Society of Sound – January 2018 Les Amazones d’Afrique

In this first Society of Sound blog for 2018, Valerie Malot from 3D Family, talks about the project Les Amazones d’Afrique whose album Amazone Republique is this month’s release. Malot’s piece gives a background of the project and sheds some light on some of the challenges faced making the record. She also reveals that a true understanding of what was being created in the name of Les Amazones d’Afrique was only revealed over time…

The project started with the idea to build a super-group of West African women around a cause and our cause was to stop violence against women in general but particularly in war zones, so the first thing we wanted to do was make a song for women who have been ill-treated. ‘I Play the Kora’ was the first song we recorded and it’s an important message because the kora is a 21-stringed African harp that has always been played by men so the title makes a statement that we can do anything that we want. If we want to play the kora then we’ll play the kora, if we want to tell our own story then we’ll tell our own story, if we want to denounce that men are using rape as a weapon we will say it.

Profits from the sale of ‘I Play the Kora’ are being donated to The Panzi Foundation, in the Congo, which has provided healing support to more than 80,000 women.

The recording was a long process and was not easy to start with because we were discovering as we went along what we were doing. The initial idea was just to put everybody together and see what happened but when you build a project like this you need to be very flexible at each stage. It only works because these women, who are all from different backgrounds, were all able to put their egos to one side and adapt to benefit the project. They are open-minded enough to understand that we have a cause to defend and for this cause you have to forget about all the traditions and rules that might be a barrier to working together. They were able to focus on what was important. The musical ideas actually came very quickly and once we had made the song ‘I Play the Kora’ we really understood why we were together. The song helped forge our collective spirit.

The project needed to take place in Bamako (the capital city of Mali) because even though it’s more difficult to record there it’s shaped the project and provides the soul of the record. We wanted to work using an African infrastructure, working with African technicians, so we organised the recording at Radio Libre (recording studio) but we had limited resources in terms of backline and equipment so a lot of post-production work was also done by producer Liam Farrell back in Europe. He’s original in the way he produces records and is focussed on the future and does not try to redo what others have done.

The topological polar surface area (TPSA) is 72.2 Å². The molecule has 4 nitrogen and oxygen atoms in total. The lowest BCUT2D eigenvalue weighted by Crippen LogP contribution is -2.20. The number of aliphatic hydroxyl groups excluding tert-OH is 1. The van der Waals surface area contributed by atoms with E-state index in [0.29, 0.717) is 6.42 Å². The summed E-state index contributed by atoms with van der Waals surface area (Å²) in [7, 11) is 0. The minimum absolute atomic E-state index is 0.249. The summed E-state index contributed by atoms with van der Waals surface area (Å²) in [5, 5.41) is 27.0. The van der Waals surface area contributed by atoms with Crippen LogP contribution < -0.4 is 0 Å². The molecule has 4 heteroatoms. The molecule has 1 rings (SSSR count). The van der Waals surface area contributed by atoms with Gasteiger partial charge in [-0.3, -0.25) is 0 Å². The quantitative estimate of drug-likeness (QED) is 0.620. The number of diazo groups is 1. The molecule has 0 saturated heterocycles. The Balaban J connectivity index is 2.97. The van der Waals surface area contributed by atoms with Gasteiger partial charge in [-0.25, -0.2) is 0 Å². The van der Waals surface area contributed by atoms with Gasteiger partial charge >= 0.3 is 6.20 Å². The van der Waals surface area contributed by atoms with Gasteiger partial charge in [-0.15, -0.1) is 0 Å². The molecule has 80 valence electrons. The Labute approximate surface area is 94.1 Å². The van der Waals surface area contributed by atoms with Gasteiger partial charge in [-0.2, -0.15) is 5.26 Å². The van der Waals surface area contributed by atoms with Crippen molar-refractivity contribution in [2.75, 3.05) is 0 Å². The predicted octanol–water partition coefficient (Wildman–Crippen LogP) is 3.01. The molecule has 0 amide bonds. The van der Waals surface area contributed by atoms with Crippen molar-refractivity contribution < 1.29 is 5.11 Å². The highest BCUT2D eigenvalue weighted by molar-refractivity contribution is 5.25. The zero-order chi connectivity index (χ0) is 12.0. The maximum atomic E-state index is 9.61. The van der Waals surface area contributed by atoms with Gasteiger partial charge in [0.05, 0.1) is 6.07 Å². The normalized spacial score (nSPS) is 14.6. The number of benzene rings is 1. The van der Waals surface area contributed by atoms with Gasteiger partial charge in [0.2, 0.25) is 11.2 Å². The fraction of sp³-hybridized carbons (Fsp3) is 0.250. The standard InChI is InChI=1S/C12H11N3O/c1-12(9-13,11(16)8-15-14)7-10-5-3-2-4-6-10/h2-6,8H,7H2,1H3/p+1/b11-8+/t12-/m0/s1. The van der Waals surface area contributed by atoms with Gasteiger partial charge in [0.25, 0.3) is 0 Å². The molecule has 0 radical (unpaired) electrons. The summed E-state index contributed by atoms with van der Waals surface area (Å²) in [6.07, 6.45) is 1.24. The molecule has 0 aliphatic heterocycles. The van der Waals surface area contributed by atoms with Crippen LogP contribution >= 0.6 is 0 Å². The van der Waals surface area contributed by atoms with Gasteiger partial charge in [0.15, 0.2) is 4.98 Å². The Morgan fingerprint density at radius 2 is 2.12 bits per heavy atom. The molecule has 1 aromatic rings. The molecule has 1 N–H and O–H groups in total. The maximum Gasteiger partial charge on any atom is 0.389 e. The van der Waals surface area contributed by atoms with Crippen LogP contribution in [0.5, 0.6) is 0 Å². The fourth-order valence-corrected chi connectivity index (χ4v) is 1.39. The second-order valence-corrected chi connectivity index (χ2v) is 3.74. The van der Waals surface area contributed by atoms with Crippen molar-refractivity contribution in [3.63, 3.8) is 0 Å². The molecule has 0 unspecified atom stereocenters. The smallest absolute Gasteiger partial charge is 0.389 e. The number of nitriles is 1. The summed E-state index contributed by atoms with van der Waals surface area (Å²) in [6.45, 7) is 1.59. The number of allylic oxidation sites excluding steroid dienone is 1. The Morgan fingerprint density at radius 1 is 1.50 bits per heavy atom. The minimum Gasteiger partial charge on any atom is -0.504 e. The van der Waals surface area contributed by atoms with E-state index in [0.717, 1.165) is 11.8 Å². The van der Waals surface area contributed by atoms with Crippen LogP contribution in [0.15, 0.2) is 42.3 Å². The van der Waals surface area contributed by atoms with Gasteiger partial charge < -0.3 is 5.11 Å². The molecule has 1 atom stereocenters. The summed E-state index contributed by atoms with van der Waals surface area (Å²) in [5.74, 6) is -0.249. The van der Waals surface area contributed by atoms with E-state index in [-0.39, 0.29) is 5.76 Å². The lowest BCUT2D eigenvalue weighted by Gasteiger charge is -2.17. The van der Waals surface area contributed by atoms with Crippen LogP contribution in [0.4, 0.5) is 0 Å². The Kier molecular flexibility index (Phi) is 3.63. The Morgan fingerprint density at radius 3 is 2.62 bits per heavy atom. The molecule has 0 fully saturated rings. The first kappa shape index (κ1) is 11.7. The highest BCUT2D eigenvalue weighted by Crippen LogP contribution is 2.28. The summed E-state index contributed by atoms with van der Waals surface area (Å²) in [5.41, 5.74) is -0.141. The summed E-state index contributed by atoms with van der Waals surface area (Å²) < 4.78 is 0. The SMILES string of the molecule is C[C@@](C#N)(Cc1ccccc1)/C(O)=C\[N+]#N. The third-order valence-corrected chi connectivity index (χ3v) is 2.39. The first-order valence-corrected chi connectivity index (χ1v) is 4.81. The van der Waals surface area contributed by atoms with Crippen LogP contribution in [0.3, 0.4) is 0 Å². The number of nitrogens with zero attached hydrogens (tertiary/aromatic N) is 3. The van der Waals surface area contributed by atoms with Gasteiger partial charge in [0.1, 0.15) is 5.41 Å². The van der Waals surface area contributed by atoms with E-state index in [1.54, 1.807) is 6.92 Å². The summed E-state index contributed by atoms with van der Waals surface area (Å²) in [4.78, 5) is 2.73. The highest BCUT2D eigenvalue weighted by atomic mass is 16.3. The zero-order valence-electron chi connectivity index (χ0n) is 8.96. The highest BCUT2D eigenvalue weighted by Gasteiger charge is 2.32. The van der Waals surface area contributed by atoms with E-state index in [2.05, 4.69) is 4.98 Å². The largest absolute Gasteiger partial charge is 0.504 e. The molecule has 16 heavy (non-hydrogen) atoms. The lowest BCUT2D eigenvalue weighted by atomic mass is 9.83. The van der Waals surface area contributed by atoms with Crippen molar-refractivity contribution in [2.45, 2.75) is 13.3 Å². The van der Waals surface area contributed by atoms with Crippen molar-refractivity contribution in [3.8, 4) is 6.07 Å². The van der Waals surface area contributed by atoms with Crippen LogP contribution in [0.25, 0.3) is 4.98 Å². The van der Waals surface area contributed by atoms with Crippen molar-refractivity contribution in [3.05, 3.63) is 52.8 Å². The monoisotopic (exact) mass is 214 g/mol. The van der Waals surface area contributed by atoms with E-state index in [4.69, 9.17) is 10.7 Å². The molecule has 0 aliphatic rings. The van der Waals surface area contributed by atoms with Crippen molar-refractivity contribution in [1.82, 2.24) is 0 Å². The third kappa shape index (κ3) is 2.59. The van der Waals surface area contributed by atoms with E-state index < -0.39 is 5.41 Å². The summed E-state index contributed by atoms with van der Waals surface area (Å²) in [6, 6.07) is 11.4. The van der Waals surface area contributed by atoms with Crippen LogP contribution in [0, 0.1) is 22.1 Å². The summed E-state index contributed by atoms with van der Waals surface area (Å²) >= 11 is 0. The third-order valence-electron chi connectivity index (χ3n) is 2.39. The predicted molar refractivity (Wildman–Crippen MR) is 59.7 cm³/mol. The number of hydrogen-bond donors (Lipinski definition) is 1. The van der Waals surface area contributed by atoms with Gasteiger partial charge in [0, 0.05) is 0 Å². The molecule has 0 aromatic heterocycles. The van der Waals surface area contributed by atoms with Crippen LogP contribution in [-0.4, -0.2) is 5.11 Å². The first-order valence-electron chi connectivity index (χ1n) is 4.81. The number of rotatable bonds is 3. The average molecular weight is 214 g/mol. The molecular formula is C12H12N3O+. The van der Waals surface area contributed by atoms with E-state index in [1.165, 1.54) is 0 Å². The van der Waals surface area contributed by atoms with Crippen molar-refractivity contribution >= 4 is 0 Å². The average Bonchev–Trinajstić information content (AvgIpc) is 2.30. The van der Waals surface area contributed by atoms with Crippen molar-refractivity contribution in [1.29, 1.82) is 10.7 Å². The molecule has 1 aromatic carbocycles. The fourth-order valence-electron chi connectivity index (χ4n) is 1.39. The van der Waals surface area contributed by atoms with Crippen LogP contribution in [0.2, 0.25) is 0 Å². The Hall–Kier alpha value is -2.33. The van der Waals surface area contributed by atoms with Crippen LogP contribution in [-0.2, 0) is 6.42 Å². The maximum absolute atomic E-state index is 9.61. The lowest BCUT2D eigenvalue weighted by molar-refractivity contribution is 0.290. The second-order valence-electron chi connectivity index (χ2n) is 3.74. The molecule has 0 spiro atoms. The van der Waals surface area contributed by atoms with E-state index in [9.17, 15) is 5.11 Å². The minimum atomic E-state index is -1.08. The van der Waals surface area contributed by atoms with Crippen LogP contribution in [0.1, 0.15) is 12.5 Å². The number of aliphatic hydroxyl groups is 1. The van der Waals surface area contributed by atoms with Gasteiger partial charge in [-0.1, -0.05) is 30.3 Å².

Liam’s approach to music is not coming from the regular music business point of view, it’s coming from an arts perspective so his approach to recording is really different, there are no rules and it is not structured. The songs often started with just a loop or rhythm track, which the vocalists would work around, bringing in their own ideas and lyrics. With ‘I Play the Kora’ I had written some words to get us started but Rokia Koné, Nneka and Kandia Kouyaté all worked on their own elements, bringing their own message to the song. We were all part of the learning process for the project, Liam as well, adapting the music as we all began to understand the project more.

Forming Les Amazones d’Afrique was a long quest, we started out with Mariam Doumbia, Oumou Sangaré and Mamani Keïta, established and well-known artists, and having the talents of both Nneka and Angelique Kidjo also involved makes us very proud. However, once we found Rokia Koné – whose known as La Rose de Bamako – we also knew we had discovered an incredible new artist who could be the musical centre for the project on going. Having Mouneïssa Tandina was also important, as she’s one of the only female drummers from Mali.

Les Amazones d’Afrique is a collective that’s always changing, with different artists wanting to join with us. It’s like an extended choir, a movement based around the idea that through music you can change things. It wasn’t easy to start, but we can see that audiences really relate to what we’re talking about and we find common ground through the power of the idea. This project is not only for Africa, the struggle for women’s rights is all over the planet.

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